H ighland Hospital serves Oakland’s Alameda County. It’s a public-service facility and, according to a nurse in the new documentary “The Waiting Room,’’ a place of last resort. The film runs just beyond 80 minutes, and, in its 24-hour span, captures a great deal of stress and worry and wincing — and that’s just on the faces of the staff. The movie observes the general misery of needing serious medical treatment and the particular awfulness of needing medical treatment you can’t pay for.
The crowds shown fuming, groaning, bewildered in that waiting room, desperate for a doctor’s attention, offer an unhappy reality: Alameda County teems with last resort. Smokers, drinkers, drug users, the overweight, the innocent, the unlucky sit side by side hoping for the best. Not every explanation is medical or solicited. One kind and hug-dispensing staffer finds herself chastising a profane young patient and venturing an astrological diagnosis: “You a Scorpio?’’
The film, which was directed by Peter Nicks, isn’t a work of activism and reportorial investigation. The earnest, folksy music that opens the movie doesn’t accurately represent the work of warm and serene nonfiction that follows. It’s an eavesdropped snapshot of a system that doesn’t work, yet does. The cross section of life that drifts in and out is specific to the Bay Area’s utopia in one sense — every race you can imagine seeking help and providing it (the movie’s website says 241 patients passed through in those 24 hours). But that diversity is an indication of how, ideally, the so-called social safety net catches us all.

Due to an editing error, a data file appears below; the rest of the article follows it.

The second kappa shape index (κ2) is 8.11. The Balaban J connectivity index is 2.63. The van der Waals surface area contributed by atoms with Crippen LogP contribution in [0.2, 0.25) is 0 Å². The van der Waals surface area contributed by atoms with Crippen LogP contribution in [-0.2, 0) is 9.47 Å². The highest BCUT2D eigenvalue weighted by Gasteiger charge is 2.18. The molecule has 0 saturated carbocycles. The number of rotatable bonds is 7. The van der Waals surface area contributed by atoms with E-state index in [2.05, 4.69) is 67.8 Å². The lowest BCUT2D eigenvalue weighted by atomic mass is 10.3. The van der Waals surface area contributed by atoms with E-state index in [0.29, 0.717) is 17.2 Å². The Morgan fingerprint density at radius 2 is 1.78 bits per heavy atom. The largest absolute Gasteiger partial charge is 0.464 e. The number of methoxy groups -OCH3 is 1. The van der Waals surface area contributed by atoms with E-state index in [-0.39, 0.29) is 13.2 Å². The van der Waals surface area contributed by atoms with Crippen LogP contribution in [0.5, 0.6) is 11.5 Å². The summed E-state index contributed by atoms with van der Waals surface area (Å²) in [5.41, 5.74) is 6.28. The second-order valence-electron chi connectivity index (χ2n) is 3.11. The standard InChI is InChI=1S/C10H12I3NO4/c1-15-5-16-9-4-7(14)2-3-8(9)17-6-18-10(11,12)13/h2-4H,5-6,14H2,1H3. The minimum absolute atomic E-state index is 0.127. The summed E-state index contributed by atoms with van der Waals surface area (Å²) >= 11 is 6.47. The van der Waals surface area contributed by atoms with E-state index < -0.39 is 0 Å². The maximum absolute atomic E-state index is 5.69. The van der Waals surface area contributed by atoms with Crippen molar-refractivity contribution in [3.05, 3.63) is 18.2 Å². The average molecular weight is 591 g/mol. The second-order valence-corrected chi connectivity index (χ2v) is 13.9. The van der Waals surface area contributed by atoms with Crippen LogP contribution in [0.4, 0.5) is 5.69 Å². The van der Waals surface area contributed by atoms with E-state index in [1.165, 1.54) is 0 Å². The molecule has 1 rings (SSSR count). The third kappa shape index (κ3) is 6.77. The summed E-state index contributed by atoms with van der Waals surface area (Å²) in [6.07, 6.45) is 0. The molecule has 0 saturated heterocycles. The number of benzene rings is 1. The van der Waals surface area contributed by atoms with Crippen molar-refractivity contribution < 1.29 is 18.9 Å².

Highland seems understaffed and underfunded. There aren’t enough beds, and often men, women, and children are forced to occupy them longer than might be necessary — the waiting doesn’t necessarily end after leaving the waiting room’s limbo. The staff tries to smooth away bottlenecks, but, in an emergency room populated with people waiting with easily treatable conditions, bottlenecks seem inevitable. Talk of someone who just endured a seven-hour wait for Tylenol sounds like tragedy, farce, and myth. The triage system creates eternal waits based on the appearance of urgency. A man sitting with his family and a two-day-old gunshot wound waits for hours while a 15-year-old boy with an apparently more dire gunshot wound dies on an operating table.
But when a patient can see a doctor or a nurse, the harriedness dissipates just enough to glean that the care at Highland appears to be serious, thorough, and compassionate. The suffering seem grateful to have answers; the staff seems grateful to deliver them. A few months ago, there was a film about the crisis in American health care called “Escape Fire,’’ which lacked the competence and focus to do more than rant. Nicks hails from the more gently insinuating area of the documentary spectrum. He has more in common with Frederick Wiseman than he does with any of the hacky propagandists who’ve hijacked a political wing of nonfiction filmmaking with crude works of advocacy and social engagement. Nicks isn’t lobbying. He’s storytelling. The aggregation of those stories becomes its own editorial.